Reporting For Duty

Tech engineer finds career, home in Army

By Jessica Laskey
May 2021

For Sgt. Frincee Prado, the Army is more than a career. As he sees it, “It’s a major opportunity to use your own personal skills, talent and passions to make a real difference in people’s lives at home and abroad.”

Prado has been a technical engineer with the U.S. Army Engineering team for four years. In that time, he’s been part of the design and construction of several Army projects across the country and abroad. He’s one of 12 soldiers starring in the latest installment of the Army’s “What’s Your Warrior?” campaign that aims to educate young people about the breadth and depth of careers in the nation’s largest military branch.

A native of the Philippines, Prado was determined to follow in his father’s footsteps and become a civil engineer when his family decided there were more opportunities in the U.S.

They immigrated in 2014 and settled in South Sacramento, where other family members lived. Prado joined the Army a few years later to continue his engineering education (the Army covers tuition) and secure employment. Almost 27, he earned his associate’s degree and will complete further schooling this fall.

Now stationed at Fort Knox, Ky., Prado uses his skills as a technical engineer on all kinds of tasks, including topographic surveying, drafting, blueprint creation, soil analysis and quality control on ongoing Army projects all over the world.

This year, he got the “once-in-a-lifetime chance” to portray the moniker of The Ground Breaker (technical engineer) in the Army’s “What’s Your Warrior?” marketing campaign, which showcases 12 of more than 200 career options currently available in the Army.

Other in-demand positions portrayed in the campaign include aviation officer, signal support systems specialist, microbiologist, infantryman, cyber operations officer, general surgeon, culinary specialist, intelligence analyst and more. Prado and his colleagues are appearing in print, online, TV and social media ads through April to discuss their Army experiences.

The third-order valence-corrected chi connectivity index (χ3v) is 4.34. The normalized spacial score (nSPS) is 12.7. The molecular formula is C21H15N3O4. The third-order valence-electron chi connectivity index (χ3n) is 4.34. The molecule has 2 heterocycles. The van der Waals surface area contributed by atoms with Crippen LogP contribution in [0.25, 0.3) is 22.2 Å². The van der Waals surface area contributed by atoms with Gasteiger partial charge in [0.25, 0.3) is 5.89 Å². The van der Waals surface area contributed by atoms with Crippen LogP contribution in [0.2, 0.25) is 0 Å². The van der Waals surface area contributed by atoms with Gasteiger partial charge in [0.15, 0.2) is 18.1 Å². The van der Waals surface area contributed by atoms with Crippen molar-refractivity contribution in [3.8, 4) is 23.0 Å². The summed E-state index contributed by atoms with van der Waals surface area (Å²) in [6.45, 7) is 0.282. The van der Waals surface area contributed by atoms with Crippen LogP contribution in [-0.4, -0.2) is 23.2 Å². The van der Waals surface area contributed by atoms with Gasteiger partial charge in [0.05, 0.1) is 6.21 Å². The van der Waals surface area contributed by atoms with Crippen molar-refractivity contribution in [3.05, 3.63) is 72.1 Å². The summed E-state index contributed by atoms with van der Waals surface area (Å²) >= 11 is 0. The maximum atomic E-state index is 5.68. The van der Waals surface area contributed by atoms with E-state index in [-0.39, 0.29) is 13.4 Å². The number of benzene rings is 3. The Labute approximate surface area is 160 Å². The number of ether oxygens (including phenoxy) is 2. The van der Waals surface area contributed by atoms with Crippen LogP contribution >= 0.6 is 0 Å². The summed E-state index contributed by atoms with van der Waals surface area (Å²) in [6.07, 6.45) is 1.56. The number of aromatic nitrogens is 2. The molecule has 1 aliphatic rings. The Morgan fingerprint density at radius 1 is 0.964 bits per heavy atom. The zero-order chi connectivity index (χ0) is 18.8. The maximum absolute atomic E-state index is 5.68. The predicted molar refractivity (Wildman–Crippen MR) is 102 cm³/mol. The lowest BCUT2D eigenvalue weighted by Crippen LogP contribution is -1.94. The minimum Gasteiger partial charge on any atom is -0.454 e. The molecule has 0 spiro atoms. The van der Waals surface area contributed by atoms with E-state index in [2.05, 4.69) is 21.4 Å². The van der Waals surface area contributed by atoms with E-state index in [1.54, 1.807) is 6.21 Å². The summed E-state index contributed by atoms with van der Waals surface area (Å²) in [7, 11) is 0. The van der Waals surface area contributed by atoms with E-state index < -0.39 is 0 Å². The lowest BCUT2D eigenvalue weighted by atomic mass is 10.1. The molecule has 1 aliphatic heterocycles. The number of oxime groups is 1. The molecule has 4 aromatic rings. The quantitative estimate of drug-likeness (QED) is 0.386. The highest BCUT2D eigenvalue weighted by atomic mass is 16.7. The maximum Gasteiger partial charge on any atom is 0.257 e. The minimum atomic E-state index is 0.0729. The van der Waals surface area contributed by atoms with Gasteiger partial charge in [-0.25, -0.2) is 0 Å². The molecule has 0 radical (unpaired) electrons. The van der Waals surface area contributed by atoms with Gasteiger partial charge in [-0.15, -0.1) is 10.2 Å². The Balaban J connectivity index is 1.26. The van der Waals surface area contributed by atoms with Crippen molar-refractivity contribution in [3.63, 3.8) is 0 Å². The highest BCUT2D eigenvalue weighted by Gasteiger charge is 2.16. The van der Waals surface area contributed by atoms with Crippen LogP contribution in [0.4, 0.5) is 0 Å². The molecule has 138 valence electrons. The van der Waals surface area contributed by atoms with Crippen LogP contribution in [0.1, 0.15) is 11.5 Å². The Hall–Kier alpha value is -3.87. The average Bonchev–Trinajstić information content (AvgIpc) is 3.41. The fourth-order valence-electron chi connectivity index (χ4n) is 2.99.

“Our success depends on our ability to attract the best and brightest our country has to offer, so it was particularly important for us to show more than just the diversity of Army careers, but also the diversity of the Army community,” former Secretary of the Army Ryan McCarthy says. “Each soldier is a valuable contributor to the Army’s mission because of the unique backgrounds and perspectives they bring to Army service.”

Though he never misses a chance to come home, Prado loves his time in the service, especially the travel, education and leadership opportunities. He intends to stay in the military as long as possible to continue his personal growth and encourage others.

“I want to help my subordinates gain more experience through my experience,” Prado says. “I bring the confidence in team-leading that the Army taught me to my job every day.”

For information on Army service, visit

Jessica Laskey can be reached at Follow us on Facebook, Twitter and Instagram: @insidesacramento.

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